On Art and Literature with Müge Ceyhan
Heavily inspired by literature in her abstract compositions and offering a fresh approach to the concept of space, Müge Ceyhan is one of those artists who still experience a childhood enthusiasm while creating art, and she is confident in her intuition. We talked to Müge about her creative journey and her main sources of inspiration.
How did your artistic journey begin? In which period of your life and how did you develop your interest in art?
As a child, story books with pictures became the first building blocks of my imagination, colors and patterns. With a limitless, ruleless and infinite enthusiasm pouring out of my color pencils, I began to draw big worlds onto small pieces of paper, like every child does. Looking at it now, I notice I still keep doing the same. Although actions and methods change, I basically work without making a distinction between literature and painting. The books I read have no images; but the magic of literature and the artistic viewpoint I have acquired throughout the years allow me to create my compositions.
Why do you prefer abstract art? Do you always work that way? Do you also have figurative works?
Of course, during my art education I did works involving anatomy, figure and still life. In the final years of my B.F.A., I began to produce exclusively abstract works and also to feel that this gave me more freedom. On the other hand, I think that the abstract offers the viewer more room for interpretation and this is pleasant for me.
Looking at your compositions I often feel like looking at an urban silhouette. Can we argue that your works contain some references to the concepts of city and architecture?
In my recent works that contain more spatiality compared to the past, singular elements are also more highly pronounced and dominant. This, in turn, generates a feeling of space for the viewer. While the city systems we live in are based on filling all the empty spaces, while we struggle to breathe in our cages of concrete, this feeling is unavoidable.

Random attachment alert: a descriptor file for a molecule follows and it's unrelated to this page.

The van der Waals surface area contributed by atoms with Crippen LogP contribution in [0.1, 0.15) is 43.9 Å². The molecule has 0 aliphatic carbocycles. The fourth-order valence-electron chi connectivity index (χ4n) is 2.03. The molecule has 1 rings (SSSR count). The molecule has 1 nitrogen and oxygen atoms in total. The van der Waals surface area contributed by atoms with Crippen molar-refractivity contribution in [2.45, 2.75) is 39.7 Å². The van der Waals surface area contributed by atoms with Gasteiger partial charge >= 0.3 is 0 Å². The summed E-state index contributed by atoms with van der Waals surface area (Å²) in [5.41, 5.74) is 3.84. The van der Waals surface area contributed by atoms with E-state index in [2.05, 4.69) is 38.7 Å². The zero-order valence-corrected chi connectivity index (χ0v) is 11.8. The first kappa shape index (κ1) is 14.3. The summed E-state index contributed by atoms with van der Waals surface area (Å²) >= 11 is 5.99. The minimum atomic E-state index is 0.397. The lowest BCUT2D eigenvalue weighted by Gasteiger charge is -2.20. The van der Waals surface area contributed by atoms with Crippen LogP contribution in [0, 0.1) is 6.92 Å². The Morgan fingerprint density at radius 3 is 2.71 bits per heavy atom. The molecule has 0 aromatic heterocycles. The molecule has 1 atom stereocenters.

Yes, this is a correct interpretation; but these silhouettes are often utopian cities, towns, villages… They are living spaces that perhaps do not exist…
Color is another element that is at the core of your paintings. Can you tell us more about your relationship with color? Do you assign a symbolic meaning to the colors in your works?
This is a great question! Like many other artists my synesthetic feelings are activated as I start opening the oil color tubes and I let them guide me from that moment on. Moreover, I prefer allowing every single color to speak since each carries a meaning and has something to say. For instance, if “Green” wants to sing a melody I try to build a basis for it. A street in a dark and quiet night where everyone is in a fantasizing retreat and the only missing piece is a “Green” melody, for example… this way, anyone can hear and understand it. In short, they tell me what to do.
Your favorite artists?
Cy Twombly’s naive creativity, Mariana Nelson’s unique and organic style, Jessica Stockholder’s colorful installations, Rothko’s minimalism and Lucio Fontana’s accents made in one single movement.
And those texts, authors and theories that inspire you the most?
There are some books that make me create specific works. For me, literature is in itself a source of inspiration anyways, and I cannot mention everything. So I will shortly mention the most important ones. First, Edgar Allan Poe’s Gothic world has had a dystopian effect in many works of mine but this effect is tale-like and far from its realistic meaning. Metin Arditi’s Turquetto, Ebony Tower by John Fowles and Jitterbug Perfume by Tom Robbins are also important books for me. The must-have art books in my library include Graham Whitham and Grant Pooke’s Understand Contemporary Art and DADA MANİFESTOLARI (Turkish) published by Altıkırkbeş. And John Berger’s Ways of Seeing.
Can you talk about “Where Is Sancho”, your most recent group exhibition?
I enjoyed it a lot. The idea came from my re-reading of Don Quixote. Taking the same journey with Cervantes’s 17th-century cult oeuvre, where the old aristocrat Alonso Quijano imagines a world without evil in it and embarks on knighthood, pushed me to experiment new materials, textures and approaches. Don Quixote’s naïve mentality, his confidence in the legitimacy of his actions, his belief and the purity he dreams of… In other words, Utopian Socialism manifested its strong influence in the colors and compositions of my canvases.
Do you have any exhibition projects awaiting us in the near future? Or new works you are planning to focus on?
Yes, I have new projects both in painting and literature. My new series will be about “squeezed houses”. The viewers looking at more generic silhouettes in my previous works will now experience a closer and more private point of view. On the other hand, the draft of my book on which I have been working for the last two years will be a bit closer to finalization.
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